Lifecycle Modeling Language Specification (Version 1.3)
LML Specification - Official Version
This file contains the current, official, version-controlled specification for LML. The specification is broken up into 4 parts: specification information, an overview of LML, ontology, and visualizations. Modifications to this specification can be submitted to the LML Steering Committee.
LML Specification - Relationship Matrix
This file contains the current version of the LML Relationship Matrix. This matrix provides a visual way of seeing how LML entities relate to other entities. The entities are along the side and top and the connecting relations are in the middle. This matrix shows both parent and children entities, with relations specific to children in parentheses.
A standard Lifecycle Modeling Language (LML) will provide organizations a structured and behavioral language that will provide a simple way to understand and communicate cost, schedule and performance design information to all stakeholders in a standard manner. The combination of a simple structure with appropriate graphical visualizations for every entity class will facilitate the understanding of design for all stakeholders throughout the product lifecycle (concept through disposal). This language will reduce the cost of design and enable more rapid product development to better match information technology and other technical product development timelines.
The LML Steering Committee provides overall governance for the Lifecycle Modeling Language Specification. They will evaluate suggested changes and extensions to the specification to ensure they meet the overall objectives for the language.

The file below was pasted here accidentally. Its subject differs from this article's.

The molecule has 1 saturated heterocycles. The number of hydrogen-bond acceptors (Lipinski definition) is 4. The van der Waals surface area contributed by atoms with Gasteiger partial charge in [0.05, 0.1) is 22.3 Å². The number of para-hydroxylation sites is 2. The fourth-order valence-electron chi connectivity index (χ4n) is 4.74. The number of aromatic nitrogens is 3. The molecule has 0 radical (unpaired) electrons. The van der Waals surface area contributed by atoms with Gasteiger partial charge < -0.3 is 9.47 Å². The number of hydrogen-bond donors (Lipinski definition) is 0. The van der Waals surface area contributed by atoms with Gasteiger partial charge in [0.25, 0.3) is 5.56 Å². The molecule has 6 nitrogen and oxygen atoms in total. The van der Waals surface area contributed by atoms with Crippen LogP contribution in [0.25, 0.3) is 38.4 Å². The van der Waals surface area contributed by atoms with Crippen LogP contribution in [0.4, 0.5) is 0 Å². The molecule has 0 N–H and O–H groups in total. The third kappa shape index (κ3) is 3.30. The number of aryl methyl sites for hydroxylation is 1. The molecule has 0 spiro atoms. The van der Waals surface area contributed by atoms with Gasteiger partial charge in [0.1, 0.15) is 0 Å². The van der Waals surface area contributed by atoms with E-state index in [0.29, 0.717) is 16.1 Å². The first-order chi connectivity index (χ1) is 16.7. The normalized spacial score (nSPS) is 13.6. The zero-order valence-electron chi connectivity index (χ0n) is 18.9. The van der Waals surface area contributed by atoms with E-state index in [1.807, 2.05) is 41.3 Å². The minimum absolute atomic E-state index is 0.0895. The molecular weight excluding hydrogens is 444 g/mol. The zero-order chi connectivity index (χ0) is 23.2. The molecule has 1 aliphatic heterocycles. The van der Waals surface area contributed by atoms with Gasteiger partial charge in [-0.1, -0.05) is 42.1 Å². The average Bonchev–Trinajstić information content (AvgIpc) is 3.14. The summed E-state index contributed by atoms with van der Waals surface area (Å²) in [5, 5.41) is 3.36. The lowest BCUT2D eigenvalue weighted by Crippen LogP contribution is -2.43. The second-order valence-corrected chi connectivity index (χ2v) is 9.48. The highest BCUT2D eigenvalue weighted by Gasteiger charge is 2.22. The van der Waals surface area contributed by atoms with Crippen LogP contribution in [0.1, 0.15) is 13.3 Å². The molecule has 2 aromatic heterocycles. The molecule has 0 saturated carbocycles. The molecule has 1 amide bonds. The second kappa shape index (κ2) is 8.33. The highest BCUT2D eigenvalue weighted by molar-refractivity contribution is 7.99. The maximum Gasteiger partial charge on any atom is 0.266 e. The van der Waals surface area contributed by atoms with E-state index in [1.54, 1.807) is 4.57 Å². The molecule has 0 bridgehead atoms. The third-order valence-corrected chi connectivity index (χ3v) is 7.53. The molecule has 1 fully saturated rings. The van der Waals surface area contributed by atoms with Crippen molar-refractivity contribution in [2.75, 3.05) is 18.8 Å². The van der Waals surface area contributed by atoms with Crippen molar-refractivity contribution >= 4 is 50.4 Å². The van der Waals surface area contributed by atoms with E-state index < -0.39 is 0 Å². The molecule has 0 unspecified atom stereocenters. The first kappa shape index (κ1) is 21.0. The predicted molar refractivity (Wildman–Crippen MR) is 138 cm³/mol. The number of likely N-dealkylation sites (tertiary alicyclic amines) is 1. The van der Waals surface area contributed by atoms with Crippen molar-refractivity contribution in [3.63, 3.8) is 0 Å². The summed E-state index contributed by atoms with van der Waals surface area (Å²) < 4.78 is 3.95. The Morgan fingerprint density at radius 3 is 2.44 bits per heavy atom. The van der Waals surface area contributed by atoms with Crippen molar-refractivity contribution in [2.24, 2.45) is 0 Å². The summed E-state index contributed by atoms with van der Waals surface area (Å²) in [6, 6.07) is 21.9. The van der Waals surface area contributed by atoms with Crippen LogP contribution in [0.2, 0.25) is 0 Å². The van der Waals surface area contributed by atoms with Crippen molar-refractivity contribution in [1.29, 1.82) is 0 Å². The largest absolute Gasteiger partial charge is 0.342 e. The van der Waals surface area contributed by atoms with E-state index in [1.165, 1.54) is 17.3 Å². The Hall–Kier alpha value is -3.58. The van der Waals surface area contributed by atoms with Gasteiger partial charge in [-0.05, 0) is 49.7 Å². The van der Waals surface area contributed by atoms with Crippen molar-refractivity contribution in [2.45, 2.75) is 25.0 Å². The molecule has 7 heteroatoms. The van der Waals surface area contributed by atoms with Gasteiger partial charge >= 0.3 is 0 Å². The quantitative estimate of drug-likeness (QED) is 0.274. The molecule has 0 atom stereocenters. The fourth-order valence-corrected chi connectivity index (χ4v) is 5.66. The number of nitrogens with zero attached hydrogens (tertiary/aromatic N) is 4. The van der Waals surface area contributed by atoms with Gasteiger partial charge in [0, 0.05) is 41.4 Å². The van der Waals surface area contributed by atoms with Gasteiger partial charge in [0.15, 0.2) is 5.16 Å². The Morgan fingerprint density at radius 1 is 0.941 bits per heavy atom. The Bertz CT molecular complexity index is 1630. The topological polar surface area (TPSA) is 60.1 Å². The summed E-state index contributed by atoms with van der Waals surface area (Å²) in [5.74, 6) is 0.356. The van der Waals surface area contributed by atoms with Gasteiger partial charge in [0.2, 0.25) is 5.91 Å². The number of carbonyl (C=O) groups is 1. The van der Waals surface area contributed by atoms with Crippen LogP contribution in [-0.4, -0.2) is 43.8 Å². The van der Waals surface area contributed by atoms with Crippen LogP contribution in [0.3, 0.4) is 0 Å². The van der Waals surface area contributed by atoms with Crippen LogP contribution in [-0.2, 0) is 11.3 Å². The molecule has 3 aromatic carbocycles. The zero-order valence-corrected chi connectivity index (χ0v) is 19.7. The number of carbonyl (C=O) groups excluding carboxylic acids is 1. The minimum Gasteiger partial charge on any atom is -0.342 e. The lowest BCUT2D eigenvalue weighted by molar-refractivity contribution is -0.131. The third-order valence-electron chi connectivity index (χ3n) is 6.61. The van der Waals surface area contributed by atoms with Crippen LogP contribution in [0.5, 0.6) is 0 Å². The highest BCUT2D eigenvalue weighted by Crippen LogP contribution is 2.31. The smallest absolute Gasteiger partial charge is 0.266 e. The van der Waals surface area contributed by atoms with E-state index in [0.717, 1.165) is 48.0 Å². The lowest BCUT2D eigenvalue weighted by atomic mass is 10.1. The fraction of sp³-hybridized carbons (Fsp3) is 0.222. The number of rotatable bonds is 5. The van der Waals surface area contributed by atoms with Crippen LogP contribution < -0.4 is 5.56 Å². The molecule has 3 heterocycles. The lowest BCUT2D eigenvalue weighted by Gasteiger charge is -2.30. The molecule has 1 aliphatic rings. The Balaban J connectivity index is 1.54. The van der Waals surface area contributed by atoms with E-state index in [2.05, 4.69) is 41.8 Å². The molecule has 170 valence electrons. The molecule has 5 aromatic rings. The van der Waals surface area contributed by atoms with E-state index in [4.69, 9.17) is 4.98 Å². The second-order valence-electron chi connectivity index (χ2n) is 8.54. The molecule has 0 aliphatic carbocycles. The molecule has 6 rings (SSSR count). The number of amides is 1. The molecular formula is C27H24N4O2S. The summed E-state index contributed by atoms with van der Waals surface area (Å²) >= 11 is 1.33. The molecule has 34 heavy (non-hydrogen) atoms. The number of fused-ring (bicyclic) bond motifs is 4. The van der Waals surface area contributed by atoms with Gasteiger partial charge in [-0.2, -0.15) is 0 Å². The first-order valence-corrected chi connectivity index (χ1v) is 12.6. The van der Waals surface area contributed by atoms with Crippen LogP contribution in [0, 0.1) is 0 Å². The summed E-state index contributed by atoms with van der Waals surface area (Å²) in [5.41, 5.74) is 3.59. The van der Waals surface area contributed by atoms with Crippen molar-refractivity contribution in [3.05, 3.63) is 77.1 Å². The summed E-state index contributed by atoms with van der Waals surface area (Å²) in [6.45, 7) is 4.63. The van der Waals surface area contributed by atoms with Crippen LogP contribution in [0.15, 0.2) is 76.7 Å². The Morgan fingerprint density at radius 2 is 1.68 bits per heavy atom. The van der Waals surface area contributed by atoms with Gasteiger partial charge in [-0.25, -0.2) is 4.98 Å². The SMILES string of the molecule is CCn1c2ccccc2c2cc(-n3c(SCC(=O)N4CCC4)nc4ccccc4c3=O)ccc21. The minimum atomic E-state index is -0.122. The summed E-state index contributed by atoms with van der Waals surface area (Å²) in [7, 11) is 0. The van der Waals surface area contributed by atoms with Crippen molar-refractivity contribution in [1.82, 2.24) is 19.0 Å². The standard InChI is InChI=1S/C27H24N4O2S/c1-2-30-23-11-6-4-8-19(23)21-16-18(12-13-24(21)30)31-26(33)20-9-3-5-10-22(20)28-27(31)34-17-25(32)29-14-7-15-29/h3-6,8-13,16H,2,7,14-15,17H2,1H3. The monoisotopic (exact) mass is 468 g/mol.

- Provide governance to the development of the Lifecycle Modeling Language (LML) specification to meet the charter goals.
- Engage various communities across the lifecycle (e.g., systems engineering, design engineering, test engineering, operations and support, and program management) in dialog on the use and benefits of LM, receive feedback on LML’s utility, and document requirements from the communities.
- Foster the evolution of LML into a recognized standard.
Complexity is a major issue. With the growth of the Internet and daily changes in Information Technology, systems have become more complex and change more rapid than ever before. Cloud computing gives us new tools to deal with these larger systems. Systems engineering methods have not kept up with these changes. Larger, more complex systems development implies: a need for larger, distributed teams; a need for a clear concise way to express the system design (clear, logically consistent semantics); and new tools to enable collaboration across the entire lifecycle.